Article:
During the First World War, artists widely used an innovative advertising technique for posters that moved away from a factual depiction of a product’s material or event’s subject to an emphasis on appealing to the viewer’s emotions. On the surface, this poster promotes American citizens growing food in their home garden so the farmers’ produce could feed U.S. soldiers training and fighting the war in Europe. The emotional appeal is connecting the effort of home food gardening to patriotic sacrifices akin to those of the American Revolutionary War soldiers. The artist, William McKee, used the familiar motif from the painting The Spirit of ’76, made in 1876 by Archibald M. Willard for the Centennial of the American Revolution. The poster’s title, The Spirit of ’18, reinforced this popular patriotic theme. This poster was made for the U.S. Food Administration in 1918.
This poster advertises the R& L Time Payment Plan to buy a Ford Model T Tudor Coupe. The National Bond & Investment Company probably offered this payment plan, still a novel concept, through independent Ford dealerships. This double-sided poster was designed to hang in a window and be seen from indoors and outside. Although we do not know the printer for this poster created about 1925, the artist's signature prominently appears in the lower right corner: J.W. Pondelicek.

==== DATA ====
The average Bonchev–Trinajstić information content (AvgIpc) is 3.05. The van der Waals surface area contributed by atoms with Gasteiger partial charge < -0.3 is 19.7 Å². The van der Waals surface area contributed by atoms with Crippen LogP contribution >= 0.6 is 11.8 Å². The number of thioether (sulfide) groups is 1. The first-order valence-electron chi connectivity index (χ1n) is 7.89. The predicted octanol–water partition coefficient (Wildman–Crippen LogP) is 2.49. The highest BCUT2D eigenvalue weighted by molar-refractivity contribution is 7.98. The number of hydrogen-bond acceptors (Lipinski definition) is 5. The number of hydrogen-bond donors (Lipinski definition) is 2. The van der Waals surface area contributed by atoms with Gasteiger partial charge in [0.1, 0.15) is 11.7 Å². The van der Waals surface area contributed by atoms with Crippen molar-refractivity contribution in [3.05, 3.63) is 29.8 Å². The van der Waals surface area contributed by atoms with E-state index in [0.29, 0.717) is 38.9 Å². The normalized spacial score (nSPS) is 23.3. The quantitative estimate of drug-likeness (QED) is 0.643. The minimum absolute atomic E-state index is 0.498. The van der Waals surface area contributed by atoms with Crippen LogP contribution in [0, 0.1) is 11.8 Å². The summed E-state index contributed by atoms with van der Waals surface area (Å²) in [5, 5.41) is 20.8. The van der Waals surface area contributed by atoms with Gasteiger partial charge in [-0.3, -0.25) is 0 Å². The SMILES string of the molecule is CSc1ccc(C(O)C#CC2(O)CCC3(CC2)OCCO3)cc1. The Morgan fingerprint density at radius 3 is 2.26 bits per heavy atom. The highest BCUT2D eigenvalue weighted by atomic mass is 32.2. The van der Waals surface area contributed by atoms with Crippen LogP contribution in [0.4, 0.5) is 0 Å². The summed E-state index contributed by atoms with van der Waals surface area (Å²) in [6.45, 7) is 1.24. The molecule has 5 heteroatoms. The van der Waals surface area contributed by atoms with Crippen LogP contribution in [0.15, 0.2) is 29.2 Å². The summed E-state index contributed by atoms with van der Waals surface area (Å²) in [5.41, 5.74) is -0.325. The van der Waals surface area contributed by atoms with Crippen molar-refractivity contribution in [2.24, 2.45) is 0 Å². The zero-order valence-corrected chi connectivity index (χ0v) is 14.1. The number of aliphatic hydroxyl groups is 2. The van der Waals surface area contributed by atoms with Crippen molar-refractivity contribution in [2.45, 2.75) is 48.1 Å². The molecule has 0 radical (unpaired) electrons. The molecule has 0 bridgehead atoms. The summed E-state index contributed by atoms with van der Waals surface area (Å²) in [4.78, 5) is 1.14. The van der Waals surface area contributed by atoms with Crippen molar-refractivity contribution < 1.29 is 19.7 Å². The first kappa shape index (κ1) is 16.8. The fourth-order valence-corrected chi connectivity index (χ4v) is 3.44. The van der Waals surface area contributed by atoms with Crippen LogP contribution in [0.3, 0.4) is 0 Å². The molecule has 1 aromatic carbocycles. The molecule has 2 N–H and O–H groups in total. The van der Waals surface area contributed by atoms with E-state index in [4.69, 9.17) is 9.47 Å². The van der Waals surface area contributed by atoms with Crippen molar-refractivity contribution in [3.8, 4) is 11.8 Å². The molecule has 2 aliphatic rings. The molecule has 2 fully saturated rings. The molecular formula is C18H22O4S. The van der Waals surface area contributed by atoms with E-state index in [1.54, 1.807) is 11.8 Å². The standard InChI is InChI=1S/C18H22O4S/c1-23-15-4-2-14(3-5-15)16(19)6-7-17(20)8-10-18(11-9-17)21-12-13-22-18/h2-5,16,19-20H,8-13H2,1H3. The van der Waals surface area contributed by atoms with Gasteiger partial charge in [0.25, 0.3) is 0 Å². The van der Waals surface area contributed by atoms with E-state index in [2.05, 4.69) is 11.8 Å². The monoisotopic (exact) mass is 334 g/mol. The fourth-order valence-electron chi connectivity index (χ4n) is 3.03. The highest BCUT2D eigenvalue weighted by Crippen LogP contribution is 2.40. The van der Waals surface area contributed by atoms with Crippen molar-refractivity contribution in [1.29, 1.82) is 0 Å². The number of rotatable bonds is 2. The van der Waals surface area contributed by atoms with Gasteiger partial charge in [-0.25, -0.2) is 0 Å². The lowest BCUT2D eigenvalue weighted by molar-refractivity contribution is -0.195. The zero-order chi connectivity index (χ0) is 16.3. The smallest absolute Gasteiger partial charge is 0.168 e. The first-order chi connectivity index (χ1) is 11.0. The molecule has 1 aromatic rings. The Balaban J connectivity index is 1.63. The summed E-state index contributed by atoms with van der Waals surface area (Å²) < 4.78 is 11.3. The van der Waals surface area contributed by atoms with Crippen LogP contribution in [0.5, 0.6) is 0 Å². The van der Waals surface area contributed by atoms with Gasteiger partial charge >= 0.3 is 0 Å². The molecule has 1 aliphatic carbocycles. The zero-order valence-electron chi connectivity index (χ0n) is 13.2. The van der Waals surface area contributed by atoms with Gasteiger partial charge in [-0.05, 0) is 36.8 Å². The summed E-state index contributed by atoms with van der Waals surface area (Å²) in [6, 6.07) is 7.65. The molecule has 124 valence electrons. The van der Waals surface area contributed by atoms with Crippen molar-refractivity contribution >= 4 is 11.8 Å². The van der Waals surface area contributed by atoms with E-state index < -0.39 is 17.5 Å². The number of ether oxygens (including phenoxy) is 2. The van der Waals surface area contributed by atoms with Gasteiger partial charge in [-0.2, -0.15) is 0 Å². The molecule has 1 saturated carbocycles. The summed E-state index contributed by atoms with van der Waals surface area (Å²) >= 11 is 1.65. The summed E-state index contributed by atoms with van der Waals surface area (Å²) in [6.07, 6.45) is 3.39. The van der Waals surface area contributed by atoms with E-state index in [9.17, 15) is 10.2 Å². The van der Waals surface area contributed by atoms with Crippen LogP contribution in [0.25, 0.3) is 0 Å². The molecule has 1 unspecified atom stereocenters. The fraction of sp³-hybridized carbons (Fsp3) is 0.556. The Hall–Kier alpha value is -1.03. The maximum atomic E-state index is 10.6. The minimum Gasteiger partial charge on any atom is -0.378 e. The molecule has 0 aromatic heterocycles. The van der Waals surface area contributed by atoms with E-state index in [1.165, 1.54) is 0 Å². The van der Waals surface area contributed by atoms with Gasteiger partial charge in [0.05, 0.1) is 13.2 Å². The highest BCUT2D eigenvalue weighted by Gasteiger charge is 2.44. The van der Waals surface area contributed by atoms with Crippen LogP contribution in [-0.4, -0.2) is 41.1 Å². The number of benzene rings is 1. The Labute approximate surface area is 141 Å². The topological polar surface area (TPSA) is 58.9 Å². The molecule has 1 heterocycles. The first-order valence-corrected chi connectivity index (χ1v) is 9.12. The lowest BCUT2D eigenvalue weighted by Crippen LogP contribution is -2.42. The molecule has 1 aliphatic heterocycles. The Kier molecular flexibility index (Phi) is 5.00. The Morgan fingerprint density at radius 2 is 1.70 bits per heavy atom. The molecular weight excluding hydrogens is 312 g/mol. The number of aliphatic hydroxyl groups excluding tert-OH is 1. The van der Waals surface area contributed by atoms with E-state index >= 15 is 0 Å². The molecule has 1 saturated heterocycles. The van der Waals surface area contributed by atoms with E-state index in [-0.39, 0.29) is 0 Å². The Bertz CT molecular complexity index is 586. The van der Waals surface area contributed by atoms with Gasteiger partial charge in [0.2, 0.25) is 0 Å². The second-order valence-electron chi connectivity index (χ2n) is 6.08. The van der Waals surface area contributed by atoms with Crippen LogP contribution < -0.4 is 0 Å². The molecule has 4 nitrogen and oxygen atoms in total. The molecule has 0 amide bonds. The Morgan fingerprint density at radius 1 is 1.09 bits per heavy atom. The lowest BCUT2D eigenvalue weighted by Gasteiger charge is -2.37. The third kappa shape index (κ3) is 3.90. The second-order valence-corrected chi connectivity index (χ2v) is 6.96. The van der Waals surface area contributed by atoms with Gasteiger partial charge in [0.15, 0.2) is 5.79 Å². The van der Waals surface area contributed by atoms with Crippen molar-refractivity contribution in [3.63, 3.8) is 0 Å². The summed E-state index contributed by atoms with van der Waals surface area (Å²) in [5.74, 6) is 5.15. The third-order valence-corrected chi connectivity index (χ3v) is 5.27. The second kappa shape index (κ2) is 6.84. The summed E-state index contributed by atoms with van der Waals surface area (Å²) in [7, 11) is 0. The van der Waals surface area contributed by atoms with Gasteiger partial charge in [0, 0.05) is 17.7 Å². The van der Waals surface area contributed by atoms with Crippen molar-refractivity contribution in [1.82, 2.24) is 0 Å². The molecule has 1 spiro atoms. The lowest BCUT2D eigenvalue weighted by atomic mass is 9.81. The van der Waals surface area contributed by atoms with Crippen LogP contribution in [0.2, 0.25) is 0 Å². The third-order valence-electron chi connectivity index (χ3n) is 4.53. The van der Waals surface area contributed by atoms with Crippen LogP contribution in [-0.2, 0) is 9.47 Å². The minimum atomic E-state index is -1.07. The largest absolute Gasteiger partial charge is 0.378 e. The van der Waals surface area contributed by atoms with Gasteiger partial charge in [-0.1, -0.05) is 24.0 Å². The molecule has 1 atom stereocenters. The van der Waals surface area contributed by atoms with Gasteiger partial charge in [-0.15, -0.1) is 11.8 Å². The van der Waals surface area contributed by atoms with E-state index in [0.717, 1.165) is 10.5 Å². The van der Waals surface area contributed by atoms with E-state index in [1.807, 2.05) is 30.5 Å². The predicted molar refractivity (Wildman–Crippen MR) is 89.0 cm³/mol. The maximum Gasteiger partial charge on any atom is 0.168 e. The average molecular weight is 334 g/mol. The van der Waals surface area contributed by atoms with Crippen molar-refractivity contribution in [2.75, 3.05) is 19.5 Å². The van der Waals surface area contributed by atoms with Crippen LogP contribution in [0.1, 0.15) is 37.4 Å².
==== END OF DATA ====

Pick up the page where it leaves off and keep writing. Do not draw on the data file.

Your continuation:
The artist of this poster, Bob Smith, combined modern and patriotic themes of this world’s fair held near the end of the Great Depression and at the beginning of the Second World War. Promoting the New York World’s Fair theme, "The World of Tomorrow," the Grand Opening on April 30, 1939, harkened back to the country’s beginnings by celebrating the 150th anniversary of George Washington's first presidential inauguration held in New York City in 1789. The beautiful young woman portrayed in front of the world fair’s modern Trylon and Perisphere buildings wears fashionable clothes in the American patriotic colors of red, white and blue.
These posters and many more are part of our museum's online collections. We also offer quality reproductions for a selection of posters on The Henry Ford ArteHouse and The Henry Ford SM/ART Editions. These posters, eye-catching time capsules of popular design, delight and instruct us today. What are your favorites?
Cynthia Read Miller, Curator of Photographs and Prints, is continually fascinated with the museum’s more than 1 million historical graphics.